First it was the Negroni, but now a quiet Americano is Gay Bilson's drink of choice at day's end.
It's a treat to discover something quite late in life, be it a novelist, a poet, a plant, a food or an afternoon cocktail. The Americano and I met quite recently, which is to say rather late in both our lives. Mine began in 1944 but the Americano was invented in the 1860s in Milan. In 1995, when I took on the refurbishment of the Bennelong restaurant (with partners Leigh Prentice and Anders Ousback) at the Sydney Opera House, I had wanted the list of drinks at the central bar to include only classic cocktails rather than those invented yesterday by a barman who replaces the tried-and-true with something new. The Manhattan, for instance, was on the list, as was the Negroni. Were it not such a stinker, I would have included the Stinger for its literary connection: John Updike's Harry "Rabbit" Angstrom took to drinking Stingers in Rabbit Redux. He had been a Daiquiri man in the first of the Rabbitnovels. As an admirer of Updike's wonderful portrait of Middle America, I once ordered a Stinger (brandy and crème de menthe), drank it out of literary loyalty, and left it there. I did include one drink that seemed to have no formal precedence, and named it for the novelist who told me about it in London. The Barnes is built with sloe gin (not a true gin but an alcohol infused with the astringent blackthorn or sloe fruit), gin, orange juice and blood orange juice, stirred and served over ice. It is, of course, a seasonal cocktail, because of the blood orange, but all the better for its short annual life. Having turned a living English novelist into a drink, I sent the bar menu to Julian Barnes and he kindly gave his permission, after the fact. Indeed, he was rather chuffed. When he ate at Bennelong in 1998, we made a Barnes granita for his table as a prelude to the desserts, shaving very dark Valrhona chocolate over the frozen ingredients. Nearly 15 years after this pretty invention I am of a mind to create it again.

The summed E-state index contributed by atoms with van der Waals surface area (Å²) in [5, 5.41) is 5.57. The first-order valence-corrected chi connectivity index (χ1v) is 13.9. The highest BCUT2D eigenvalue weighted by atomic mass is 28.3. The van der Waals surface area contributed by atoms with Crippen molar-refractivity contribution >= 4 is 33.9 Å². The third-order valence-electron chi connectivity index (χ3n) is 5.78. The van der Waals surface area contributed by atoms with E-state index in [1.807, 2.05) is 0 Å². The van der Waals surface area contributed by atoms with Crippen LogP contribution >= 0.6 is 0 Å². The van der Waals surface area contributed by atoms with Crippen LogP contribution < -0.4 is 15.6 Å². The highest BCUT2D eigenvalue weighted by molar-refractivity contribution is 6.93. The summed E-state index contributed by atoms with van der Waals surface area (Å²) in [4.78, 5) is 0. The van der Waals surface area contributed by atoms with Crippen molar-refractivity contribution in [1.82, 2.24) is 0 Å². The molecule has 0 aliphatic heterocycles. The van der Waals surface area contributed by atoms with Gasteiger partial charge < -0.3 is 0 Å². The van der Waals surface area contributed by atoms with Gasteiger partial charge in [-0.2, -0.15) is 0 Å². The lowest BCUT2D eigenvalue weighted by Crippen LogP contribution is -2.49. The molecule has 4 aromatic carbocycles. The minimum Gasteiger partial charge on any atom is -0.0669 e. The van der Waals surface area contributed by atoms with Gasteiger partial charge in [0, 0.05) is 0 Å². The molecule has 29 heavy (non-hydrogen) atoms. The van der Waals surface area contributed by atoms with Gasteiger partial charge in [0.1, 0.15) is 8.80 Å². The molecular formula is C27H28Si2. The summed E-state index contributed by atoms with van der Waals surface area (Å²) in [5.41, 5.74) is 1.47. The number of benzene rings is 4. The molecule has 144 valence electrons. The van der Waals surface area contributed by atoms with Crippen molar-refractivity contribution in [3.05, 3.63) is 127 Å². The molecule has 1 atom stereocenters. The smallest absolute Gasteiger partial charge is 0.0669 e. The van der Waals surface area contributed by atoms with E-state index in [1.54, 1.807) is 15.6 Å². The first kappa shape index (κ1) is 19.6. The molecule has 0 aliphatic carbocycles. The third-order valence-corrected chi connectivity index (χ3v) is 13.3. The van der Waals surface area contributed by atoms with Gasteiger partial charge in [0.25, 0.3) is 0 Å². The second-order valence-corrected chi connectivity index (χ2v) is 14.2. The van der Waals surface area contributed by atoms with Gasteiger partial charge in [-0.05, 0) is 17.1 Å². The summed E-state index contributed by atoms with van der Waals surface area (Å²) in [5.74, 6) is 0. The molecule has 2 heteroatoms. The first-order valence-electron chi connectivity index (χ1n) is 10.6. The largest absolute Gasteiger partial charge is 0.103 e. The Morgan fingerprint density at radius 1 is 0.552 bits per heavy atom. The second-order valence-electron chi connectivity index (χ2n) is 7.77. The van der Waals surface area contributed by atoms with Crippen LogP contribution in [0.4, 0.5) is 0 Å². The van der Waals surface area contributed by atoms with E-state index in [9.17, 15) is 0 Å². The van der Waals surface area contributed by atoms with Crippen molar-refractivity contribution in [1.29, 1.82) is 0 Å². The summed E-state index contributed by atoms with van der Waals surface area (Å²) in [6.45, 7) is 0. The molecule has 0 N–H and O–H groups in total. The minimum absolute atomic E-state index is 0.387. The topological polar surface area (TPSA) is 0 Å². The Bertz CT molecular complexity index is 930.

The Negroni is equal parts gin, Campari and sweet vermouth, served on ice. It is, then, a rather strong drink, and so is not my cup of tea. Nevertheless, a couple of years ago I began to make one every now and then at the close of a day's gardening or cooking and rather enjoyed it, which is to say no more than one. When I mentioned my admiration for the Negroni to a friend who is far more knowledgeable about alcoholic drinks than me, he drew my attention to the Americano. The Americano, he said, is an "afternoon cocktail" - that is, long and far less alcoholic than the Negroni. The Americano became my drink of choice at the end of the day. The gin stays in the cupboard and a big splash of soda is added to the Campari and sweet vermouth. I also add a quarter of an orange, sometimes more, washing and drying the skin first, and squeezing some of its juice into the glass. I have moved from grape, almond and olive country south of Adelaide to the lush green humidity of northern New South Wales. Ginger, chillies and Vietnamese mint may be the replacement food triumvirate, but drinks are drinks and the Americano has moved with me. The few people I know here came over for drinks; the landlady loaned me the right kind of glass and the Americano continued its existence in yet another climate. This new friend will outlive me - that's what traditional things do - but we shall have had a good time together, late in life, wherever we have had the makings.